'This Is Us’ Shows How Doctors Can Miss the Big Picture When They Focus on Weight
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This post is about the first episode of season three of “This Is Us” and contains spoilers.
The “This Is Us” premiere tackled a health issue 1 in 10 women live with. The show revealed Kate Pearson (Chrissy Metz) has polycystic ovary syndrome (PCOS) after she and Toby take a trip to the doctor for infertility.
Watching Kate’s storyline with PCOS was both relatable and uncomfortable for me. I was diagnosed with PCOS when I was 15, a relatively young age since most are diagnosed during their childbearing years. As someone with PCOS who has had less than ideal interactions with doctors, I worry about the way “This Is Us” handled Kate’s PCOS diagnosis. Even though the portrayal was realistic, promoting the idea that losing weight will solve all of Kate’s problems is a dangerous narrative to spread.
Kate wasn’t diagnosed until her late thirties, but a few interactions with her doctors in the episode led me to believe there are specific doctor interactions many women with PCOS have, regardless of age.
For instance, the doctor flippantly gives Kate her diagnosis as if she’s telling a waiter what she wants for dinner. There’s no explanation as to what PCOS entails other than it’s probably related to her weight and infertility issues.
Instead of explaining how PCOS is a hormonal imbalance, it’s skipped over and just mentioned as the reason she has infertility issues. The doctor also mentions her weight as something linked to PCOS.
When I heard the doctor skip over Kate’s diagnosis, I was angered, but I wasn’t shocked. You could see Kate’s face as she tried to process the diagnosis for a split second before her doctor went on to talk about weight and infertility. Of course, those topics are important to discuss in relation to PCOS, but there needs to be disease education as well.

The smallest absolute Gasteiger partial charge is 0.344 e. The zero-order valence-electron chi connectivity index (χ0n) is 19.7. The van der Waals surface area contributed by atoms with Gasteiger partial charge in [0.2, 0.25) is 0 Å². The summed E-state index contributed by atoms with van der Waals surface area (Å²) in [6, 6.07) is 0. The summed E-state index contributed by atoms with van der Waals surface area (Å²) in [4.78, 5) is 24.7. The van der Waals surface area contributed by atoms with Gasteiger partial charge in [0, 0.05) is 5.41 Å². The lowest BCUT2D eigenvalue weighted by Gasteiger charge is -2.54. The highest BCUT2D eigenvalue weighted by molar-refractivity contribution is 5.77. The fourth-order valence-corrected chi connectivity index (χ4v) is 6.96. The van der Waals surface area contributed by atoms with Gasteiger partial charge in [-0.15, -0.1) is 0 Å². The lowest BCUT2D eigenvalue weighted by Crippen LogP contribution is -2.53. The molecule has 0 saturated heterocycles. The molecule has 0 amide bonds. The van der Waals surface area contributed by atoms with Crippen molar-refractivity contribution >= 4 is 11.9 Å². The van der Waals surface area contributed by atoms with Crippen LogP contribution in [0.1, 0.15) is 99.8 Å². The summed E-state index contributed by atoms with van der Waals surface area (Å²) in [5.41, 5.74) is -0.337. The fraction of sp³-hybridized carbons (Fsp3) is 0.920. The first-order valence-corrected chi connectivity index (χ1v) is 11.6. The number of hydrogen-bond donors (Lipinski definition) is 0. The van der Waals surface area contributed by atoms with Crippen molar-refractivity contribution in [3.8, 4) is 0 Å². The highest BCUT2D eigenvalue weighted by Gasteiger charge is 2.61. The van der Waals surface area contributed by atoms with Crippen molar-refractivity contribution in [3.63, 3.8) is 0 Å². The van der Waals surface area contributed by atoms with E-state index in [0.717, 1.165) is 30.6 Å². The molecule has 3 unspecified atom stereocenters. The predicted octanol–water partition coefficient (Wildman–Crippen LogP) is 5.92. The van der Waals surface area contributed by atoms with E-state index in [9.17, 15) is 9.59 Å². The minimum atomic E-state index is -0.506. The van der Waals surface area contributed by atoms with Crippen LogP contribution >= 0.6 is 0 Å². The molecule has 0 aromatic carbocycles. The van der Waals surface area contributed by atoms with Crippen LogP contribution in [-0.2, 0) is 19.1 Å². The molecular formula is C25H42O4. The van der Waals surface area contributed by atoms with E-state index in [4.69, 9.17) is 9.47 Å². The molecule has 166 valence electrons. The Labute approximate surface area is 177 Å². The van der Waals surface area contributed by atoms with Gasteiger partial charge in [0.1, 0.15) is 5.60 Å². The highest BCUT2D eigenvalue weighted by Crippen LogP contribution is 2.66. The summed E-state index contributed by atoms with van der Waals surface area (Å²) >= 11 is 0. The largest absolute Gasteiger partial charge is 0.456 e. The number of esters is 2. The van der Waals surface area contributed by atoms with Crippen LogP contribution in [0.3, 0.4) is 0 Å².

For instance, I was told PCOS could give me prediabetes, but I wasn’t told how. I was led to believe it was only my weight that would cause this, not the fact that the condition itself is linked to insulin resistance.
Here’s what the doctor should have told Kate: PCOS is a hormonal imbalance with a wide range of symptoms and effects. These can include irregular periods, excess androgen (male hormones all women have), and cysts on the ovaries (though many women with PCOS don’t have them). These factors can make it difficult to get pregnant and carry to term. Other complications include prediabetes or type 2 diabetes, high blood pressure and heart disease. You may notice other symptoms like weight gain, which is harder to lose, acne, unusual hair growth in places like the face and stomach and thinning hair. Ideally, this information would be spread out and handled empathetically.
Kate was told her entire life that she was overweight, needed to watch what she was eating and needed to be more active. She tried all of that but still struggled to lose weight. You can tell she was frustrated that, though she was doing everything right, she still wasn’t losing weight. We do learn that Kate has lost substantial weight in this episode, though.
For a lot of women, weight loss is the first thing doctors recommend for reducing PCOS symptoms. While weight loss can help with symptoms, it’s almost marketed as a “cure” when it isn’t.
Some women with PCOS have no issues becoming pregnant, some have issues at first, but as they get older, it becomes easier to get pregnant. Others aren’t able to have kids at all. Miscarriage rates are also higher in women with PCOS, which was a part of Kate’s storyline last season.
Later in the episode, an IVF specialist tells Kate she won’t take her on as a patient because of her weight. She says it would be a “liability” to put her under anesthesia at her weight, and the IVF success rate is much lower for women who are overweight. Kate says she’s willing to take the chance, but the doctor insists that it isn’t an option.
The doctor could have explained the risks with anesthesia without calling her a liability, which was uncalled for and shows the doctor’s true colors. She’s more worried about being sued than the potential health risks to Kate.
While it is true that people who are overweight are at an increased risk of complications from anesthesia, including death, doctors need to be more empathetic, especially when it comes to topics like infertility.
Fortunately for Kate, her luck changes when the IVF specialist calls her back later in the episode and tells her she’ll take her on as a patient.
As the season goes forward, I hope there is more talk about PCOS. If Kate has a hard time with IVF, I’m worried the show will only focus on Kate’s weight as a reason she struggles to get pregnant. There needs to be a conversation about how PCOS could affect Kate’s chances separately from her weight.
Photo via Twitter